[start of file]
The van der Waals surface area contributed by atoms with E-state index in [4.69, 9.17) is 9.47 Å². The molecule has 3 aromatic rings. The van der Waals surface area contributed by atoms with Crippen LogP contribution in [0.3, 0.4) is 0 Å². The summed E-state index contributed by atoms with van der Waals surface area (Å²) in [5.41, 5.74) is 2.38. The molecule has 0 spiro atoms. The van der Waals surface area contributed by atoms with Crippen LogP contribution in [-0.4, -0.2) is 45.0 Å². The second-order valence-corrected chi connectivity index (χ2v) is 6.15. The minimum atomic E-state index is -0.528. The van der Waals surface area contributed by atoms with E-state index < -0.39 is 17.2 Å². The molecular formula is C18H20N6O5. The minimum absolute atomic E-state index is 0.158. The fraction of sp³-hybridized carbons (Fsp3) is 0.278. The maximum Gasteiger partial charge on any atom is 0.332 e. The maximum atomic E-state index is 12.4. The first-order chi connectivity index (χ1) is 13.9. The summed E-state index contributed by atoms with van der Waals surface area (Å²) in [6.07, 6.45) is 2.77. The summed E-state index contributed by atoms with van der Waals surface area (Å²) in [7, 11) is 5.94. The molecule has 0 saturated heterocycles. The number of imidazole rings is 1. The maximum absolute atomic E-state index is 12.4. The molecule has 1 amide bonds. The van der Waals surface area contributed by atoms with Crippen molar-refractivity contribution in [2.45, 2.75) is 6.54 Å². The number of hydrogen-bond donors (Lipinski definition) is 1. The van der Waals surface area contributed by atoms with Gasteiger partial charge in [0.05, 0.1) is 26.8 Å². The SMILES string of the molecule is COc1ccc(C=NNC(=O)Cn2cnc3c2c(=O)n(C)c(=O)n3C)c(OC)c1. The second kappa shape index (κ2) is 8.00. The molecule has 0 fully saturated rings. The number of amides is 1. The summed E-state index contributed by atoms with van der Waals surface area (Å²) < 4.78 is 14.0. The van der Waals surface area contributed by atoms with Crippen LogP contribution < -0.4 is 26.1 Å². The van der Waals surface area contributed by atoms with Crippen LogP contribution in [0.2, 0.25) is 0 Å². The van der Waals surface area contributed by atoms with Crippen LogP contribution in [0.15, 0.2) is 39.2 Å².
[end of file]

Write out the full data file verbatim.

The van der Waals surface area contributed by atoms with E-state index in [4.69, 9.17) is 9.47 Å². The molecule has 3 aromatic rings. The van der Waals surface area contributed by atoms with Crippen LogP contribution in [0.3, 0.4) is 0 Å². The summed E-state index contributed by atoms with van der Waals surface area (Å²) in [5.41, 5.74) is 2.38. The molecule has 0 spiro atoms. The van der Waals surface area contributed by atoms with Crippen LogP contribution in [-0.4, -0.2) is 45.0 Å². The second-order valence-corrected chi connectivity index (χ2v) is 6.15. The minimum atomic E-state index is -0.528. The van der Waals surface area contributed by atoms with E-state index < -0.39 is 17.2 Å². The molecular formula is C18H20N6O5. The minimum absolute atomic E-state index is 0.158. The fraction of sp³-hybridized carbons (Fsp3) is 0.278. The maximum Gasteiger partial charge on any atom is 0.332 e. The maximum atomic E-state index is 12.4. The first-order chi connectivity index (χ1) is 13.9. The summed E-state index contributed by atoms with van der Waals surface area (Å²) in [6.07, 6.45) is 2.77. The summed E-state index contributed by atoms with van der Waals surface area (Å²) in [7, 11) is 5.94. The molecule has 0 saturated heterocycles. The number of imidazole rings is 1. The maximum absolute atomic E-state index is 12.4. The molecule has 1 amide bonds. The van der Waals surface area contributed by atoms with Crippen molar-refractivity contribution in [2.45, 2.75) is 6.54 Å². The number of hydrogen-bond donors (Lipinski definition) is 1. The van der Waals surface area contributed by atoms with Gasteiger partial charge in [0.05, 0.1) is 26.8 Å². The SMILES string of the molecule is COc1ccc(C=NNC(=O)Cn2cnc3c2c(=O)n(C)c(=O)n3C)c(OC)c1. The second kappa shape index (κ2) is 8.00. The molecule has 0 fully saturated rings. The number of amides is 1. The summed E-state index contributed by atoms with van der Waals surface area (Å²) < 4.78 is 14.0. The van der Waals surface area contributed by atoms with Crippen LogP contribution < -0.4 is 26.1 Å². The van der Waals surface area contributed by atoms with Crippen LogP contribution in [0.2, 0.25) is 0 Å². The van der Waals surface area contributed by atoms with Crippen LogP contribution in [0.15, 0.2) is 39.2 Å².